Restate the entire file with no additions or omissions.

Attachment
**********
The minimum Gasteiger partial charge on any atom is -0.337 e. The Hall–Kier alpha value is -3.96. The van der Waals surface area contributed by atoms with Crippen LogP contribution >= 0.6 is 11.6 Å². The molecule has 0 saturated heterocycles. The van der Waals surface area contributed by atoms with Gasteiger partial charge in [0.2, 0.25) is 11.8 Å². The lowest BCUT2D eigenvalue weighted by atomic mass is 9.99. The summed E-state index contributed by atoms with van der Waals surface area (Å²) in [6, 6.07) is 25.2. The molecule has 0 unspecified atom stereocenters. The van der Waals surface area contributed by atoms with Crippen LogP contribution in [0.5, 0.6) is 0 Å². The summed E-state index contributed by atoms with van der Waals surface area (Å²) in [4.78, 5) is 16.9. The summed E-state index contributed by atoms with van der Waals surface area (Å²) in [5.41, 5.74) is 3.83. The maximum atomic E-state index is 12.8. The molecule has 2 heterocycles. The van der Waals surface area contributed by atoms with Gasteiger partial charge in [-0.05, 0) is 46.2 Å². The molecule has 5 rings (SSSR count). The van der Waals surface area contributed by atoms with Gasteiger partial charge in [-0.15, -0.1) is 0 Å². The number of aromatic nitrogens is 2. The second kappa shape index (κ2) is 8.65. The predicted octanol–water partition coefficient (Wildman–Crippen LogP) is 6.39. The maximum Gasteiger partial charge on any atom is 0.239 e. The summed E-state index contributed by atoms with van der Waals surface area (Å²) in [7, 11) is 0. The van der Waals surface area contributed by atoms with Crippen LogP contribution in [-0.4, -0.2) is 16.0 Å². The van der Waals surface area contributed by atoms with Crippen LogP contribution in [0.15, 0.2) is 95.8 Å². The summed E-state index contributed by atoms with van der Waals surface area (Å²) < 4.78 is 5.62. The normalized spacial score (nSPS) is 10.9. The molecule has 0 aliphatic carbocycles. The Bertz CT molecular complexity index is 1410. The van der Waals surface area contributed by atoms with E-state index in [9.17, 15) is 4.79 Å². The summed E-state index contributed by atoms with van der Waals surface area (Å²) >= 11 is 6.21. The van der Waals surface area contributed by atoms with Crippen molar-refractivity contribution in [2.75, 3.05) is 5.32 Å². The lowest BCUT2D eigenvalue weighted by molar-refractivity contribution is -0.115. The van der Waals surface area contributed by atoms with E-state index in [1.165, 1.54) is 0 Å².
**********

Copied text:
The minimum Gasteiger partial charge on any atom is -0.337 e. The Hall–Kier alpha value is -3.96. The van der Waals surface area contributed by atoms with Crippen LogP contribution >= 0.6 is 11.6 Å². The molecule has 0 saturated heterocycles. The van der Waals surface area contributed by atoms with Gasteiger partial charge in [0.2, 0.25) is 11.8 Å². The lowest BCUT2D eigenvalue weighted by atomic mass is 9.99. The summed E-state index contributed by atoms with van der Waals surface area (Å²) in [6, 6.07) is 25.2. The molecule has 0 unspecified atom stereocenters. The van der Waals surface area contributed by atoms with Crippen LogP contribution in [0.5, 0.6) is 0 Å². The summed E-state index contributed by atoms with van der Waals surface area (Å²) in [4.78, 5) is 16.9. The summed E-state index contributed by atoms with van der Waals surface area (Å²) in [5.41, 5.74) is 3.83. The maximum atomic E-state index is 12.8. The molecule has 2 heterocycles. The van der Waals surface area contributed by atoms with Gasteiger partial charge in [-0.05, 0) is 46.2 Å². The molecule has 5 rings (SSSR count). The van der Waals surface area contributed by atoms with Gasteiger partial charge in [-0.15, -0.1) is 0 Å². The number of aromatic nitrogens is 2. The second kappa shape index (κ2) is 8.65. The predicted octanol–water partition coefficient (Wildman–Crippen LogP) is 6.39. The maximum Gasteiger partial charge on any atom is 0.239 e. The summed E-state index contributed by atoms with van der Waals surface area (Å²) in [7, 11) is 0. The van der Waals surface area contributed by atoms with Crippen LogP contribution in [-0.4, -0.2) is 16.0 Å². The van der Waals surface area contributed by atoms with Crippen LogP contribution in [0.15, 0.2) is 95.8 Å². The summed E-state index contributed by atoms with van der Waals surface area (Å²) < 4.78 is 5.62. The normalized spacial score (nSPS) is 10.9. The molecule has 0 aliphatic carbocycles. The Bertz CT molecular complexity index is 1410. The van der Waals surface area contributed by atoms with E-state index in [9.17, 15) is 4.79 Å². The summed E-state index contributed by atoms with van der Waals surface area (Å²) >= 11 is 6.21. The van der Waals surface area contributed by atoms with Crippen molar-refractivity contribution in [2.75, 3.05) is 5.32 Å². The lowest BCUT2D eigenvalue weighted by molar-refractivity contribution is -0.115. The van der Waals surface area contributed by atoms with E-state index in [1.165, 1.54) is 0 Å².